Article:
Category Archives: Exhibitions

How did we get the planes in?

Last week one of our visitors asked us a question via Twitter while looking round our third-floor Flight gallery:

Help me settle a debate @sciencemuseum, how did you get the planes in the flight exhibit into the building?

Good question. First opened in 1963, the gallery was refurbished in the 1990s when a couple of new planes (including our Hawker jump-jet and a Hawker Siddeley executive jet) were added.

HS.125 executive jet, 1965 (Science Museum / Science & Society)

To get the aircraft into the gallery, we took some windows out, built a platform out above the service road that runs alongside the building, and craned the aircraft up and inside. Most were dismantled before transportation – the wings were removed, for instance – and then they were rebuilt inside the gallery before being hung up.

We’ve got planes in other galleries, too. If you made it to the Making the Modern World gallery during your visit, you’ll have found a gorgeous Lockheed ‘Electra’ airliner swooping down on you, as well as an Avro 504K biplane, a Rolls-Royce vertical-take-off test rig and a Short SC 1 aircraft.

Short SC 1 aircraft and Rolls-Royce test rig, 1950s (Science Museum / Science & Society)

As this gallery is on the ground floor, life was a bit easier. The aircraft were brought in to the gallery on low-loaders, reassembled on the gallery floor, then hung up by a team of rigging contractors. This was done before the smaller exhibits were installed, but it was still a real 3D jigsaw for the project managers to work it out.

Lockheed 'Electra' airliner (Science Museum / Science & Society)

I’ve found some lovely photos of the early-1960s aircraft installation. I’m getting them scanned, and I’ll post them here in a couple of weeks. Watch this space…

Deadly predators in Tate Britain

I visited Tate Britain last weekend to see a pair of fighter planes newly on show in the gallery’s central halls.

Sea Harrier jet in Tate Britain, August 2010 (David Rooney)

Created by British artist Fiona BannerHarrier and Jaguar sees a Sea Harrier suspended like a ‘captured bird’, according to the gallery, with a Jaguar nearby ‘belly up on the floor, its posture suggestive of a submissive animal’. It’s an arresting display.

Jaguar jet in Tate Britain, August 2010 (David Rooney)

There’s nothing else. Just the two jets, one stripped bare, flipped over and defenceless, the other hanging menacingly as if about to strike, both captured within the spare, classical surroundings of the art gallery.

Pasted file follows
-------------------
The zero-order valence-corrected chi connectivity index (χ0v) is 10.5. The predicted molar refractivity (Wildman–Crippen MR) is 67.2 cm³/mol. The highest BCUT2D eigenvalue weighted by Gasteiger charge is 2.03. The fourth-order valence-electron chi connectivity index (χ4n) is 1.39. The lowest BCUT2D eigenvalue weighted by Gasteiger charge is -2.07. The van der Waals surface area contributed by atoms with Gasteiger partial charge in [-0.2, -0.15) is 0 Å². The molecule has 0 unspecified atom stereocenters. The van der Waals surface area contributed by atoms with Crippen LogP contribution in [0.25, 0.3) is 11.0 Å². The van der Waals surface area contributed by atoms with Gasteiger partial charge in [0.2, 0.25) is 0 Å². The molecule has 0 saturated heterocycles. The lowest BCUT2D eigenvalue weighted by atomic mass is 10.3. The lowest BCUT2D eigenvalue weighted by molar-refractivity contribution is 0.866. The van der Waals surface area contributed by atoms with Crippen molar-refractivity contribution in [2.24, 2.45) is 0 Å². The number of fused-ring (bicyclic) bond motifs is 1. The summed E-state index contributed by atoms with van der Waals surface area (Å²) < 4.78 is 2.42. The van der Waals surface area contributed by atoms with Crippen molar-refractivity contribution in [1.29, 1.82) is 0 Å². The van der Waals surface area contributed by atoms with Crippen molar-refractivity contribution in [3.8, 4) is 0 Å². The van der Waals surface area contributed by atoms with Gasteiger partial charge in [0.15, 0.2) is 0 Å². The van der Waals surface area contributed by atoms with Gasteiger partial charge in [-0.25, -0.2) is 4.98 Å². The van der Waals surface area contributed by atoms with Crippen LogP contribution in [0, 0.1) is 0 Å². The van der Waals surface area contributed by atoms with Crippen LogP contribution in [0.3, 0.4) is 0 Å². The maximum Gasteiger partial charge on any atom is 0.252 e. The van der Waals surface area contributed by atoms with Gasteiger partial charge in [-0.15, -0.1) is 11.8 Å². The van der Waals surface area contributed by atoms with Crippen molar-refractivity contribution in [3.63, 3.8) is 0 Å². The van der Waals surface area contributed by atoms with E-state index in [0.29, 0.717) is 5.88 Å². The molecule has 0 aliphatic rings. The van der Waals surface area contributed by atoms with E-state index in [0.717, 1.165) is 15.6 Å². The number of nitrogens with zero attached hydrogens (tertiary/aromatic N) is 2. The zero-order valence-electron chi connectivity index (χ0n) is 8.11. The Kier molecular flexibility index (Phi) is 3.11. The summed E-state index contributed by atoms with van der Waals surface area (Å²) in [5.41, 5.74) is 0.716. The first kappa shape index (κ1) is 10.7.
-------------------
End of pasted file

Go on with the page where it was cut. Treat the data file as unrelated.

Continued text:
Sea Harrier jet (detail) in Tate Britain, August 2010 (David Rooney)

I loved the simplicity of the show. With nothing to look at but the exhibits, I was soon lost in thought about what they meant, about the journey they’d made from manufacture, through use, to disposal and, ultimately, this display.

And, as with all experiences like this, it made me want to look at familiar things with fresh eyes. On show in the Science Museum’s Flight gallery is the first prototype that ultimately led to the Harrier, the Hawker P.1127, which first flew (half a century ago!) in October 1960.

Hawker P.1127 prototype jump-jet, 1960 (Science Museum / Science & Society)

It’s a beautiful and terrifying craft, as Banner’s display brought home to me so strongly. A single jet engine with four swivelling nozzles enables the aircraft to take off vertically, hover, and fly forwards or backwards in a ballet of jet-powered precision – yet it’s a machine designed to kill.

Tough stuff – see both displays if you can.

Last chance to see: Thomas Harriot

Monday marked 401 years since Thomas Harriot made the first recorded astronomical observation with a telescope - so one year since we opened our Cosmos & Culture exhibition celebrating Harriot and other astronomers.

For the last year, we’ve been lucky enough to have some of Harriot’s drawings on display, but for their long-term preservation it’s time to remove them from the light. This weekend is your last chance to see the centuries-old originals before we return them to their owner’s care and replace them with facsimiles.

Harriot’s first drawing of our Moon pre-dates any other telescopic observations. But Galileo beat him to it in discovering moons around Jupiter. Harriot probably read Galileo’s Sidereus Nuncius around July, but by then Jupiter was too near the Sun for him to check it out. This drawing shows his first observations of the moons in autumn 1610. The first night wasn’t too successful – he noted, ‘I saw but one, and that above’ – but over the next year he made 98 further observations and tracked all four Galilean satellites.

Harriot tracks the Galilean satellites (Lord Egremont/West Sussex Record Office, used with permission)

By winter Harriot had turned his telescope on the Sun, risking blindness by viewing it directly with only mist to shield its fierce glare. In December 1610 he saw sunspots – one of several astronomers to independently discover them around the same time.

Harriot notes 'three blacke spots' on the Sun (Lord Egremont / West Sussex Record Office, used with permisson).